You can now order genetic tests off the Internet and get your child's genome sequenced for less than the cost of a new car. The question is, should you?Here is the abstract, and statement. The full article is behind a paywall, and the web site is full of broken links anyway.
Almost certainly not, according to the American Society for Human Genetics, which released a position paper Thursday intended to give parents some help navigating the dizzying world of genetic tests.
"This is something that we don't think is ready for prime time for kids," says Dr. Jeffrey Botkin, a professor of pediatrics at the University of Utah and lead author of the paper.
What I get out of this is that the experts are afraid that they will lose control of the genetic testing process, if healthy people just go get whole genome sequencing by themselves.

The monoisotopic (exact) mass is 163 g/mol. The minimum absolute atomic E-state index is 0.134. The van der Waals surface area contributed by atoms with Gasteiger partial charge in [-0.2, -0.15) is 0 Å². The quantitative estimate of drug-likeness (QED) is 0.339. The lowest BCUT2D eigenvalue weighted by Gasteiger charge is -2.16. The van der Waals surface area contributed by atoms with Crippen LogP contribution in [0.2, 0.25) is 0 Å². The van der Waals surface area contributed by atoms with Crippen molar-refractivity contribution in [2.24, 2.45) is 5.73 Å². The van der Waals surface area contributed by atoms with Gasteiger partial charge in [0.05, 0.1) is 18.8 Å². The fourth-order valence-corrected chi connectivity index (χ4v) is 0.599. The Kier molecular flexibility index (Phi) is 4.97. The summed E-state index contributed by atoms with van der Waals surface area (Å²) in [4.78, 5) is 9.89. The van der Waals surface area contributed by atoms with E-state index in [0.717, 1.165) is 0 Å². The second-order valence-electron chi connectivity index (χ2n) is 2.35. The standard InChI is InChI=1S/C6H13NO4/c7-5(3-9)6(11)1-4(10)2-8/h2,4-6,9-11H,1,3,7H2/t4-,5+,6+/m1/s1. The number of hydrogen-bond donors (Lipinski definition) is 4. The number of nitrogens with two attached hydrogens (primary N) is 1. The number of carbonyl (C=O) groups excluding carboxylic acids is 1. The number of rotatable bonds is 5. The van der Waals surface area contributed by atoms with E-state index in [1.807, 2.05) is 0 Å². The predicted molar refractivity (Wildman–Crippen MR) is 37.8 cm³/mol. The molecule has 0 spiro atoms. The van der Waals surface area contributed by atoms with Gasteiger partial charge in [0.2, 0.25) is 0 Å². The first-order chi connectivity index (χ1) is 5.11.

I do not see how knowledge of your own health data can be unethical.
People get spooked by genetic info, and these geneticists are not helping. They want to create a mystique about this info being dangerous.
The DNA technology is such that there is no need to get repeated DNA tests in response to potential health questions. You can just get the sequence data at birth, and evaluate portions of it as needed. Even if Chinese hackers steal your data and post it on the web, it is unlikely that you will be damaged, unless you are a wanted rapist or something like that.